What adventures do you and Elle have planned for the rest of the year?

Workwise I’m developing a brand that Elle is the inspiration and there’s a product named for her coming along. We recently went to LA, it was bittersweet as she raced down to the plane thinking she was going to London and quite shocked to find herself in the sand and sun. We’ll get to The Hamptons a few more times this year. She turned nine in January, so I’m adjusting to what that means. We love exploring our New York and seeing what’s changed. We have a lot of friends coming to visit, and we’ll see what unfolds.

You can check out all of Coco and Elle's adventures together on

Fetch and Follow | New Spring Collection

To celebrate National Pet Day we are excited to announce the Pre Launch of our new Spring Homeware collection. The range was inspired by the colours experienced while out walking our dogs early in the morning. While the rest of the world sleeps we enjoy the beauty and peace of a morning sunrise or a stroll through deserted woodland. 

We have beds made from beautiful laundered linen including our new Bedtime Tails cushion inspired by how a dog dreams and the special places and memories these dreams can take them. The cushion design means your dog can stretch out and snooze in luxurious comfort. 

We have also teamed up with Kana London to bring you a new range of special ceramic pieces for both you and your dog to enjoy. Inspired by the abstract sunrises and woodland hues including beautiful mixes of forest green and rose.

Vet in the City | Breaking Down Dog Food Labels

At the beginning of this year we hosted a Fetch & Follow Walk and Talk with our friends Butternut Box and Ciara from Vet in the City. We discussed all things diet related along with tips and ideas on how to feed your dog.

Ciara has been kind enough to share with us her guide on understanding pet food labels. Warning, some of it isn’t very appetising.

Breaking down dog food labels

Have you ever turned a bag of dog food around and looked at the label? If so, you may have felt you needed a degree in nutrition to decipher the ingredients! The terms are vague and confusing.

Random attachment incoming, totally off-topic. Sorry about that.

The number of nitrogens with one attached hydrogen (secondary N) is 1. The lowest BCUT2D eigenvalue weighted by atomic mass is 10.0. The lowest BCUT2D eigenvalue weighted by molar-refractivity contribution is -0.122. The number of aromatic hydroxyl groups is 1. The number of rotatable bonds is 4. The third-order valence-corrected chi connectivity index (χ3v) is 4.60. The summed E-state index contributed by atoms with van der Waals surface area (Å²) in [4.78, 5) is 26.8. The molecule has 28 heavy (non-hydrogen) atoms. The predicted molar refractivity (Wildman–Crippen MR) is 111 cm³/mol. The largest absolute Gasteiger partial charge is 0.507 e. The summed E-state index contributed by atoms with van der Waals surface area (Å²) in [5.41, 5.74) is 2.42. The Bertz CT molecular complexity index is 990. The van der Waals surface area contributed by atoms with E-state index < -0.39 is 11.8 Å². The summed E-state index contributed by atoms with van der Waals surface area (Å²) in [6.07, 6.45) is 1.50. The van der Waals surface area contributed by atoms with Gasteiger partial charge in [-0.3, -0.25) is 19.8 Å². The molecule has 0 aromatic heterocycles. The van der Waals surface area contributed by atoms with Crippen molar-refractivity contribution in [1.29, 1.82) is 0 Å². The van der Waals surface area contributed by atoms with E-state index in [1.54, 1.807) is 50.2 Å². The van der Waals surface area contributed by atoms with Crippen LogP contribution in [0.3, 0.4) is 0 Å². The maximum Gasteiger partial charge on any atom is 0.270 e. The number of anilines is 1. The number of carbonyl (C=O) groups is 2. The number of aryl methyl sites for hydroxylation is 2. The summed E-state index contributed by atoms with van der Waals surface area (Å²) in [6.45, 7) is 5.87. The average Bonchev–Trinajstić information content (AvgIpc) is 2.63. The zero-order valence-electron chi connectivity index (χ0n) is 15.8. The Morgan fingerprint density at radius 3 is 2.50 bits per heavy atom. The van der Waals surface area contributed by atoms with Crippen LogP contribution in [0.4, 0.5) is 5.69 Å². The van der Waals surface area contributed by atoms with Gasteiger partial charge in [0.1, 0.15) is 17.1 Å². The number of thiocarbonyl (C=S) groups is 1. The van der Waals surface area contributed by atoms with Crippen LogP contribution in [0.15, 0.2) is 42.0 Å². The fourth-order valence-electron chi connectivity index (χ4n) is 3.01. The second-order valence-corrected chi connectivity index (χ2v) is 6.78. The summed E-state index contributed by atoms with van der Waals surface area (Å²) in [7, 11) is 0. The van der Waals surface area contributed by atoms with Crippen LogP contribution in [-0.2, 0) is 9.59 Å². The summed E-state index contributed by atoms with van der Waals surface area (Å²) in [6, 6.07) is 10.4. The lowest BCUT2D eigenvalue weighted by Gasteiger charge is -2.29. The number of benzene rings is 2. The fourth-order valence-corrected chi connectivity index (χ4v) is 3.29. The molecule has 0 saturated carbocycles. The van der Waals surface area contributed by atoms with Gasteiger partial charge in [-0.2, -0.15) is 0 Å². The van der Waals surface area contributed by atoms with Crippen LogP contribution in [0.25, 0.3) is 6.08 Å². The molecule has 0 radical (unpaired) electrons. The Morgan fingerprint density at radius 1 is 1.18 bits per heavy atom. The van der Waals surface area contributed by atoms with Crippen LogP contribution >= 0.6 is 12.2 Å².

Did you know whilst the ingredients in human food and farm animal feeds legally need to be individually listed, pet food makers are not required to spell out the exact contents of their dog food? For example, a dog food can be advertised as a beef dish as long as it comprises at least 4% beef! Legally, the other 96% could be a combination of pork, rabbit or any other meat.

The term Complete is a legal definition set by the European Pet Food Industry Federation (FEDIAF). Complete means that the product contains all the nutrients your pet needs to support its daily life. Complementary pet foods are also available. A complementary food means that other food must be added in order to provide nutritional balance.

Most pet foods are made from a recipe using several ingredients. These ingredients will be listed under Composition , in descending order of weight per moisture content.
E.g. If corn is listed first and poultry second, there is more corn in the food than poultry. Many processed dogs foods will not list a single named meat on the back of the package, despite what may be advertised on the front. This is because the meat is usually a combination of animals. This falls under the loose terms
animal derivatives or meat and bone meal .

Meat and animal derivatives describes animal based ingredients which are by-products of the human food industry. They are the parts of an animal not classed as ‘flesh’ or ‘meat’, and can include internal organs, beaks, feet and egg manufacturing waste.

Meat or bone meal are animal by-products that include organs inedible to humans (eg lung), tendons, carcass remains, feathers and bones. These are treated to high temperatures, dried and ground to a powder format. This animal protein powder is then added into the dog food mixture.